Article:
Whether to reject a far away ping also has to do with how much they are offering you to do it.
If a ping is 11 mins away and they are offering me $13 to do it, I will, and have. especially during really slow times. The money adds up, and my Mazda 3 is pretty economical.
 

reg barclay

Well-Known Member
Moderator
Whether to reject a far away ping also has to do with how much they are offering you to do it.
If a ping is 11 mins away and they are offering me $13 to do it, I will, and have. especially during really slow times. The money adds up, and my Mazda 3 is pretty economical.
Agreed, it can depend a lot of things. While I may have implied setting a hard and fast limit, that really wasn't my intent. But the OP implied they were accepting trips that were definitely not profitable enough for them. So I just meant to bring out that they don't have to accept anything they feel wouldn't be.
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How come doing UE only?
That was my point above. If UE isn't busy enough, I'd run at least one of the other delivery apps. In my area, I usually need 2 to keep busy enough.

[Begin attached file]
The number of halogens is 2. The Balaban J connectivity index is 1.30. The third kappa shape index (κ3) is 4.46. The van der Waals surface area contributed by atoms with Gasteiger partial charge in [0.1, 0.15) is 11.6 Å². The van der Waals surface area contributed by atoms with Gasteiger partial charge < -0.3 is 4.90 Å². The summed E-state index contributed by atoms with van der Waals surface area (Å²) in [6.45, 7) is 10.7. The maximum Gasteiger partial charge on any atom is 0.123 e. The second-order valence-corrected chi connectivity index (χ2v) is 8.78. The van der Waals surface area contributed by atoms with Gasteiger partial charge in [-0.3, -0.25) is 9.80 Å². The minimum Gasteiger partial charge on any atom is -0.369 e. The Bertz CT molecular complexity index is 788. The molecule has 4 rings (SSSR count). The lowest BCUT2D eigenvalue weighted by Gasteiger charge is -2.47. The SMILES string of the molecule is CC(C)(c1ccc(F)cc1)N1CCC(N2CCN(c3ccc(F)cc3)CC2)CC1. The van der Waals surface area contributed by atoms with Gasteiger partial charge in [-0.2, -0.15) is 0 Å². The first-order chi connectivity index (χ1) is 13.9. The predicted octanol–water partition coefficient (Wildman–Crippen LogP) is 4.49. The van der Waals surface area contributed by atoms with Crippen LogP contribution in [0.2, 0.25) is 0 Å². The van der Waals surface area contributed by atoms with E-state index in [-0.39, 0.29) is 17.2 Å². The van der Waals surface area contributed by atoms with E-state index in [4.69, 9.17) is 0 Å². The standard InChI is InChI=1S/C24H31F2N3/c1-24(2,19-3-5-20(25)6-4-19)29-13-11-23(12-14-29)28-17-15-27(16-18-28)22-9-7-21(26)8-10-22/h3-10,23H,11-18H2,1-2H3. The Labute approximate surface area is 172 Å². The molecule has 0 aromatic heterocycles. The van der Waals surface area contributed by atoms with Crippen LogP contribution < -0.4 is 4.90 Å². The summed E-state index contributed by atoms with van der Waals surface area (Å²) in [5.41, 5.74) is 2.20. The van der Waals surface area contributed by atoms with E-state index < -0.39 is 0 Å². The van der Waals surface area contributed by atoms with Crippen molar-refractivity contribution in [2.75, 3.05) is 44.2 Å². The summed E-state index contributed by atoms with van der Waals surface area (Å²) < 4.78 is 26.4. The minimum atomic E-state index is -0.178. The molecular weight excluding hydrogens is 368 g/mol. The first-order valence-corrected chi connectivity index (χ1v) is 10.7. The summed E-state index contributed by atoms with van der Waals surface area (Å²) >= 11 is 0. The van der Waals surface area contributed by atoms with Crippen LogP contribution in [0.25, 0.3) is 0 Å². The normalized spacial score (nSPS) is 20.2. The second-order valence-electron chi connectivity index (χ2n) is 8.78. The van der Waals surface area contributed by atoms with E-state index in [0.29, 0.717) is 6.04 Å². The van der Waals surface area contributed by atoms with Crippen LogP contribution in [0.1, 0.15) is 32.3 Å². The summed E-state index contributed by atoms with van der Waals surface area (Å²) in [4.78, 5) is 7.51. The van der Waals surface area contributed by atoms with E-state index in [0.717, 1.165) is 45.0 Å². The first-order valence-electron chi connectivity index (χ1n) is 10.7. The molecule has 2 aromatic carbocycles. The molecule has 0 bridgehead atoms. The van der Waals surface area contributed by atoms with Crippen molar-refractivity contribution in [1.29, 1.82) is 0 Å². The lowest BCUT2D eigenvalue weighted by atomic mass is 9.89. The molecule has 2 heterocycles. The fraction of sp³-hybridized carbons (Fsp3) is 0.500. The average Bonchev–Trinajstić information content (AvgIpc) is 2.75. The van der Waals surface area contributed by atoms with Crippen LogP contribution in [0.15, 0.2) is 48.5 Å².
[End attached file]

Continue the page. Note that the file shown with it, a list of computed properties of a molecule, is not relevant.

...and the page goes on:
Ssgcraig

Well-Known Member
Agreed, it can depend a lot of things. While I may have implied setting a hard and fast limit, that really wasn't my intent. But the OP implied they were accepting trips that were definitely not profitable enough for them. So I just meant to bring out that they don't have to accept anything they feel wouldn't be.
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That was my point above. If UE isn't busy enough, I'd run at least one of the other delivery apps. In my area, I usually need 2 to keep busy enough.
But why not Uber, Pool, X etc.
 

Launchpad McQuack

Well-Known Member
Are you OK with signing up for time slots? That is THE MOST important reason I consider UE the best part time job in the world. No punch in punch out, no bosses.
I never sign up for time slots in advance. The whole reason I'm doing this lousy food delivery gig to begin with is because I don't want to work on a schedule, so signing up for time slots would completely defeat the purpose. If I wanted to work on a schedule, I'd go get an actual job and make better money. If I'm getting ready to start driving (or already driving) and a time slot is available right now, then I will sometimes grab the open time slot just so I can get the guaranteed hourly minimum if it is slow. Plus, you supposedly get better pings while working a time slot, but I have not found this to be the case thus far. Otherwise, I just go online without signing up for a time slot.